By Charles Towne                        

An acorn falls to the ground and lays there.  Oh, how it bemoans its fate imagining it can go no lower.  It has reached the very depths of despair.

A squirrel, scavenging for food, found the little acorn and picked it up. The acorn thought to itself, “WHOOPEE, I am saved; no longer must I lay here in the dirt and dust all covered by leaves; now I shall be restored to the top of the tree where I belong.”

But, ’the best-laid plans of mice, men, and little acorns oft times go awry, for the squirrel began digging.

The hole that the squirrel dug was not much of a hole as holes go, no grand canyonesque hole, huh uh, nope.  It was quite an insignificant hole, a little tiny baby hole, a hole just right for burying acorns, sort of hole.

The squirrel dropped the acorn into the hole and with no fanfare, unceremoniously began filling in the hole.

The little acorn,( I don’t know what its name was, or even if acorns have names,) gave a little cry of terror.  It should be noted that you have to listen very carefully to hear an acorn say anything and this was a very tiny acorn and not even the squirrel heard it.

And now the acorn knew that it had fallen as far as an acorn could fall.

The acorn lay there under the ground and wondered if it would ever again be able to be a healthy acorn and hang high in the air and feel the rain and the wind.

Time passed.

If the little acorn could have wished itself free of its earthy prison, it would have been back up there on its branch many times, but no, it was not to be for the little acorn was where it was meant to be.

One day, after the little acorn had accepted its fate and had ‘adjusted’ to its station in life it felt something strange, a stirring within, a bursting forth, an exploding!

“What is happening to me?” it shouted in its little, tiny acorn voice.

The acorn felt itself expanding, and it realized that its beautiful shell was splitting.

“Oh, I am destroyed, I am to be no more!”  And it wondered if this was what it was like to die.

And time passed.

.And one day the little acorn woke to realize that it was no longer under the ground!

Something wonderful had happened; something the little acorn couldn’t explain.

The little acorn was no longer a little acorn.

And eventually, after much time had passed, the little acorn became a mighty oak tree with lots and lots of little acorns of its own and some of those little acorns became oak trees.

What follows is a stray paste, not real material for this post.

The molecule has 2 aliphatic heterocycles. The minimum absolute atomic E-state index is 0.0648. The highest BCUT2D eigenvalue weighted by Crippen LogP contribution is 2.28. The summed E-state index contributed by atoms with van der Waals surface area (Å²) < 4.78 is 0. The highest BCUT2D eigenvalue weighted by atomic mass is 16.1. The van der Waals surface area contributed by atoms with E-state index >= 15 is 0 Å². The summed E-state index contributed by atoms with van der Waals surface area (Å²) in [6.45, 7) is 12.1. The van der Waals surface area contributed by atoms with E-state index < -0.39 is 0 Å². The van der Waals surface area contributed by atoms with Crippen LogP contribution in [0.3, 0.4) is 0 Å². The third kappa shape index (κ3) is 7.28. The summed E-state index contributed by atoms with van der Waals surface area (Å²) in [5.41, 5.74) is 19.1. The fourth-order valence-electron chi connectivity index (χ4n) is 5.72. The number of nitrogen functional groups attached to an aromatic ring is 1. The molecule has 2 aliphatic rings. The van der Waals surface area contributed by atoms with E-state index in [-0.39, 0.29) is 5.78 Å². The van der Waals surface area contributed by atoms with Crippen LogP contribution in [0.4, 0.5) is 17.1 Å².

Hmmm, people are sorta’ like little acorns, don’t you think?


Charles Towne is first and foremost a Christian. An octogenarian, author, journalist, wildlife photographer, naturalist, caregiver, and survivor, his life has been and continues to be, a never-ending adventure filled with possibilities never imagined. He has adopted the philosophy that to Live fully, laugh uproariously, love passionately, and learn like there is no tomorrow, is a formula for a long and joy-filled life.


  1. Love the story. I really like your perspective on life. I never imagined how an acorn might feel. It does seem like we are sort of like acorns! Thank you.

  2. Dear Kristin, thanks so much for the vote of confidence. Some feel the analogy about the little acorn is about acorns but we know I am speaking much deeper than that. As the little acorn was going through all those ups and downs, so you and I, in fact all of us go through the valleys and mountain peaks of life. It is good because we are in the hands of a loving God. Thanks again, Chaz

  3. Awww Rick, I didn’t say many people are “nuts”. a little schitzoid perhaps, but never nuts! I really appreciate your comments “cause you inspire me to reach deeper and perhaps expand my nuttiness but always with a smile. Thanks pal, Chaz

  4. Dear NH, thank you so very much! I can’t tell you how much I appreciate your comments. It is folks like you that make my column a success. Blessings on you and yours, Chaz


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